Quick Take: We Are Spoiled With The 400 Hurdles This Year

On the men’s side, we have a star-studded big three of Karsten Warholm, Alison Dos Santos, and Rai Benjamin. It is a rare occasion when we see all three in the same race, and that is a treat that we will likely get this year. It is something that has only happened five times.

Competition Date Rai Benjamin Karsten Warholm Alison Dos Santos
IAAF World Championship 2019 30 Sep 2019 2nd / 47.66 1st / 47.42 7th / 48.28
The XXXII Olympic Games 03 Aug 2021 2nd / 46.17 1st / 45.94 3rd / 46.72
World Athletics Championships 2022 19 Jul 2022 2nd / 46.89 7th / 48.42 1st / 46.29
World Athletics Championships 2023 23 Aug 2023 3rd / 47.56 1st / 46.89 5th / 48.10
Prefontaine Classic 16 Sep 2023 1st / 46.39 2nd / 46.53 4th / 47.44

They are the three fastest men in history and have the fourteen quickest times ever run. When they all are in the same race the quickest three winning times have been the first, third, and fourth quickest times in history (the second quickest time was run by Rai Benjamin against Warholm at the 2021 Olympics). On the Women’s side, we will get another square-off between Femke Bol and Sydney McLaughlin-Levrone who have only raced twice in their storied careers. It is not often that you have the world leader at 400 opt for the 400 hurdles, yet that is what McLaughlin-Levrone is doing. Each time the pair has raced McLaughlin-Levrone has run under 52 seconds to win and has run the number one and three times in history. The pair are the fastest two women in history and are both in great form for what will be an epic showdown in Paris. 

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Men and Women’s 100

Olympic 100 champ Marcell Jacobs won the 100 in a time of 10.02 while Brit Dina Asher-Smith won the 100 in a time of 10.99. This is a step in the right direction for Jacobs as he was third and fourth in his last two races. He now won both his heat and the final, running quicker than he ever did last year and running a season’s best in the process. Smith also is trending in the right direction as this European title marks her first major medal in five years, since the 2019 world championships 200. 

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Men and Women’s 400 – 2 European threats for Paris

Indoor world champion Alexander Doom won the 400 in a quick 44.15 and Natalia Kaczmarek dropped a monster 48.98, good for a top-five time in the world. Doom has a ton of momentum heading towards the Olympics as he has won every 400 this year aside from a narrow .05 loss to the reigning Olympic champion Steven Gardiner at the 63rd Ostrava Golden Spike. For Kaczmarek, this was a huge half-second personal best and should give her confidence that she will be able to get on the medal stand in Paris, although the task will not be easy with the event deeper than it’s ever been with 10 athletes running under 50 seconds this year.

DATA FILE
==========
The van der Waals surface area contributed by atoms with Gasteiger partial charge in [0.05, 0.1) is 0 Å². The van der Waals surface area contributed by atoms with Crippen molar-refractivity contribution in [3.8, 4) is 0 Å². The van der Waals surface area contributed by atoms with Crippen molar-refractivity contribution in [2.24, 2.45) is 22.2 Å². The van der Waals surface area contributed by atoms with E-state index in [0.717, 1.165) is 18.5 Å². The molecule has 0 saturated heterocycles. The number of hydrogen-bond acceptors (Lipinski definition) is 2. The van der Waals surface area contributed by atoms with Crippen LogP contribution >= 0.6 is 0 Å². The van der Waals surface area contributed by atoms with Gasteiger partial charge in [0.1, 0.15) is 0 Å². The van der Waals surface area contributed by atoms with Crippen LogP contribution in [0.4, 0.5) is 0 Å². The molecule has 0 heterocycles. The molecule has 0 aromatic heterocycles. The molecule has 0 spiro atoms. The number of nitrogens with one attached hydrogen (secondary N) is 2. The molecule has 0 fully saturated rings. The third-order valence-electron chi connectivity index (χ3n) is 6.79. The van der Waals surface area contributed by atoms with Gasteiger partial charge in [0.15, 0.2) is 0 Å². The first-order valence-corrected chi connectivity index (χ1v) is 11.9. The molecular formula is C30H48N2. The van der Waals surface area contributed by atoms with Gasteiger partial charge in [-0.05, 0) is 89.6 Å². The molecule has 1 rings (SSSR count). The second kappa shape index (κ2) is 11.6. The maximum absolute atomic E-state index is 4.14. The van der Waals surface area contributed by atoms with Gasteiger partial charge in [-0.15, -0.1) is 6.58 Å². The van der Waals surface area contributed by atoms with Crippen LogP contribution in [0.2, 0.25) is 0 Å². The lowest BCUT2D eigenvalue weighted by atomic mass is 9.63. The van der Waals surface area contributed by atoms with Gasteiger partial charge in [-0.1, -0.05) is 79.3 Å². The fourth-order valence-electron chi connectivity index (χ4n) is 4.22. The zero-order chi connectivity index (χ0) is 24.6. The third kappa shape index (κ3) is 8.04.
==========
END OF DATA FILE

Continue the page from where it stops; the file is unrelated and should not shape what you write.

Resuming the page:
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Field Events -#3 TJ ever

The field athletes showed out as well Jordan Alejandro Díaz Fortun beat the Olympic champ in triple jump with a massive #3 all-time jump of 18.18 m. This is the first international medal for Díaz Fortun and it puts him firmly in the conversation for Olympic champion later this summer. Díaz Fortun had to have a massive jump as he was trailing in the competition and responded in a big way with his 5th jump. Italian Olympic champion Gianmarco Tamberi jumped a world-leading 2.37 m to win the high jump, while Kristjan Čeh knocked off the world record holder in the discus throwing 68.08 m. Olympic and world champion Mondo Duplantis was amazing as usual, winning the high jump with a 6.10 m clearance, beating second place by a record 23 centimeters. Olympic bronze medalist Yaroslava Mahuchikh won the women’s high jump with a 2.01 m clearance. Adriana Vilagoš had an impressive 64.82 m javelin throw to win the competition in the #4 throw in the world. Italian Leonardo Fabbri set a European championship record with a 22.45 m throw to win in the shot put. Jakub Vadlejch won the men’s javelin with a world #2 throw of 88.65m. German Malaika Mihambo jumped a world-leading 7.22 m to win the women’s long jump.